The meat dripping from Sunday dinner was always saved. Poured into a pudding basin when hot, it soon solidified into a thick white mass with brown jelly at the bottom. This was for ‘bread and scrape’. We spread the dripping on bread or toast with a bit of salt and pepper.  Another snack we used to get was sugar bread. Just spread the butter on the bread and rub it in the sugar bowl. Not very good for the teeth, but it made us eat the bread! Like most things then, it never went to waste. All stale bread was collected and used for other tasty treats, mainly bread pudding. Not the mass produced rubbish you buy now, but proper thick spicy chunks, bulging with raisins and currants. Bread and butter pudding was another way to use up the stale loaf and the milk that would ‘go off’ tomorrow. Currants were a necessity  in every larder, kept on the top shelf so that our little hands couldn’t get at them.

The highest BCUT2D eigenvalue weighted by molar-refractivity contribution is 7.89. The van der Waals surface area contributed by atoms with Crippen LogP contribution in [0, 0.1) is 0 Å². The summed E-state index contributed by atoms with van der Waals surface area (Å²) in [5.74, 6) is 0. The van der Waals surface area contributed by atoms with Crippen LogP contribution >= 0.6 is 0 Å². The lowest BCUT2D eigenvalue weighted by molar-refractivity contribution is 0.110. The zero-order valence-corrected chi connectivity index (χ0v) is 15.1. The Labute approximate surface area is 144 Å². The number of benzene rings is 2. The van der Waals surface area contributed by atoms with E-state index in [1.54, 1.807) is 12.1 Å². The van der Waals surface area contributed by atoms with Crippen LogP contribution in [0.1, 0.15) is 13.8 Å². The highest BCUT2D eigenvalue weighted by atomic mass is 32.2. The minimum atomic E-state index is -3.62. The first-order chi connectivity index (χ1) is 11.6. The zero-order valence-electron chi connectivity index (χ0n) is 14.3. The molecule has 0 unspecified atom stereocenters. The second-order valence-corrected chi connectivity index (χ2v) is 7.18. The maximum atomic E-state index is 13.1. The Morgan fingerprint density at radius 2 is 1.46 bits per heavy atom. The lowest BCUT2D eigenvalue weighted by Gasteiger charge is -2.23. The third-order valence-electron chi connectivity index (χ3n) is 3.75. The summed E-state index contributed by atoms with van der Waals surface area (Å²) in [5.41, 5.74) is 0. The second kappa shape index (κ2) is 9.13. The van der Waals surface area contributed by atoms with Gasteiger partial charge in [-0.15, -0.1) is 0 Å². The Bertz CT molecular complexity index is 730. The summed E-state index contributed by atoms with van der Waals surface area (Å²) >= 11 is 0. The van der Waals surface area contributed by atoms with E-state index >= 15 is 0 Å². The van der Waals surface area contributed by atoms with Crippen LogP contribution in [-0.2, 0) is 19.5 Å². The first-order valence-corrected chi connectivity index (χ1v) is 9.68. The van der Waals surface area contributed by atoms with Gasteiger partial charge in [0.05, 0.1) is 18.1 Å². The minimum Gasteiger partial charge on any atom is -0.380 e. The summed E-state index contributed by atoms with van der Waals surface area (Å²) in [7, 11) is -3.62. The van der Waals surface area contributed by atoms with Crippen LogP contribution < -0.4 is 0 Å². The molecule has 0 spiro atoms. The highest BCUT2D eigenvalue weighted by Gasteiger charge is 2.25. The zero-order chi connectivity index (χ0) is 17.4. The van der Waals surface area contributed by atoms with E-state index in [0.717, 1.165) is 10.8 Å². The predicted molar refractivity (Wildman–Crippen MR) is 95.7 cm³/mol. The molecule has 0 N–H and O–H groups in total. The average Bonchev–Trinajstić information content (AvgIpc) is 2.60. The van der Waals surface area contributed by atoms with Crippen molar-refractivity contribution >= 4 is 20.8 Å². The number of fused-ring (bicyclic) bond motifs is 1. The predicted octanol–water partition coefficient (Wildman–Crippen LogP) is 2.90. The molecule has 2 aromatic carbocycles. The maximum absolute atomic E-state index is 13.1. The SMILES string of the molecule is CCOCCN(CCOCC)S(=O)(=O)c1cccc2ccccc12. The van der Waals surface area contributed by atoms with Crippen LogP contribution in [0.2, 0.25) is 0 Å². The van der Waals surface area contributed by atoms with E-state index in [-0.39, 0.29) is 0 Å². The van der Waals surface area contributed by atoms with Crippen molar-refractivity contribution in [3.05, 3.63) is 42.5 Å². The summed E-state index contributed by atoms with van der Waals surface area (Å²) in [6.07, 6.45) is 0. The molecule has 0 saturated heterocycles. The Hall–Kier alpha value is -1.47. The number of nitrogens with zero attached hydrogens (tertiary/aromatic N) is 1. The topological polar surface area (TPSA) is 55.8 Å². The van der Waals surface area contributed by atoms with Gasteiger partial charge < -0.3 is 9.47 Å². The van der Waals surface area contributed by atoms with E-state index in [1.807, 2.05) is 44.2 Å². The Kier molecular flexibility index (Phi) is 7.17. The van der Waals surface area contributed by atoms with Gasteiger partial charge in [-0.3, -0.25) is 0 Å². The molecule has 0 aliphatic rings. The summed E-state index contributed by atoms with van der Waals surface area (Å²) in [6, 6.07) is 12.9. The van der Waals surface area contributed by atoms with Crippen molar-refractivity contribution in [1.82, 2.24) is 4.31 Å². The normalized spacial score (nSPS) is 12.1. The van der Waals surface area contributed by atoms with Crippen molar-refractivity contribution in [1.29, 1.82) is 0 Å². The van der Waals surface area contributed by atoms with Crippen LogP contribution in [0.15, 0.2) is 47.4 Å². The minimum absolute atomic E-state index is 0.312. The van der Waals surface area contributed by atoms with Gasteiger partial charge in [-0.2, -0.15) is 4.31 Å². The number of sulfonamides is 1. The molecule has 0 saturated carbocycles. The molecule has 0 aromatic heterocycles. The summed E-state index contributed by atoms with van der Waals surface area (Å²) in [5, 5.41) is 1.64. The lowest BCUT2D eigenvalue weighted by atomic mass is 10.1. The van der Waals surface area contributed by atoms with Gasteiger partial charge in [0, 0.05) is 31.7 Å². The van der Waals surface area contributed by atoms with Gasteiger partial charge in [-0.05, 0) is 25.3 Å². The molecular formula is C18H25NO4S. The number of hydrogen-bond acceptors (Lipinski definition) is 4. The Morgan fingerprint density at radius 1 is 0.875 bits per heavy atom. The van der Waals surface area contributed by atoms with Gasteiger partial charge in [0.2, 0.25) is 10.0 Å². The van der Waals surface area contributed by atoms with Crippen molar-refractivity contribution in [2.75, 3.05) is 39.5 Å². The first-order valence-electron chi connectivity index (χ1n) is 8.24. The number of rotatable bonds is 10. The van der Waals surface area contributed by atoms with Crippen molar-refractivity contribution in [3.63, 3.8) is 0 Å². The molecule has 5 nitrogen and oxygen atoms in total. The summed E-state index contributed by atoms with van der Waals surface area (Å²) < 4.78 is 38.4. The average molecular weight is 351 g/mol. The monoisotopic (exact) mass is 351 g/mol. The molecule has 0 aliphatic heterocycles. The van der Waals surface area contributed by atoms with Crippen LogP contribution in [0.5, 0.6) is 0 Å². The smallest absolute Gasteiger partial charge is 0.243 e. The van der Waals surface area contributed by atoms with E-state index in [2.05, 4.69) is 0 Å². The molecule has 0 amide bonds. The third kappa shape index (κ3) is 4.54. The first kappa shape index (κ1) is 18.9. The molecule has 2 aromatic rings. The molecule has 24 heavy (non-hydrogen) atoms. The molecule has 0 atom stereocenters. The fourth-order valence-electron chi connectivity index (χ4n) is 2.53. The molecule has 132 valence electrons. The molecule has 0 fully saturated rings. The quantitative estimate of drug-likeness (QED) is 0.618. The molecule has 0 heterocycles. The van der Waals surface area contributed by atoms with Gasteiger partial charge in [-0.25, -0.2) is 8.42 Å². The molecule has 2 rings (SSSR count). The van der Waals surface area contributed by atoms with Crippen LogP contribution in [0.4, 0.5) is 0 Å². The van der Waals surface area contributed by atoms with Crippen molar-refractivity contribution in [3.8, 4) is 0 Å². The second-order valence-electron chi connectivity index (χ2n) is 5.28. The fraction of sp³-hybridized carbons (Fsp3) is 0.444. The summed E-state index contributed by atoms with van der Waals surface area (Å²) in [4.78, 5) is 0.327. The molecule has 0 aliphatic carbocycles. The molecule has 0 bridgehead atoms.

Lifestyle (2) >>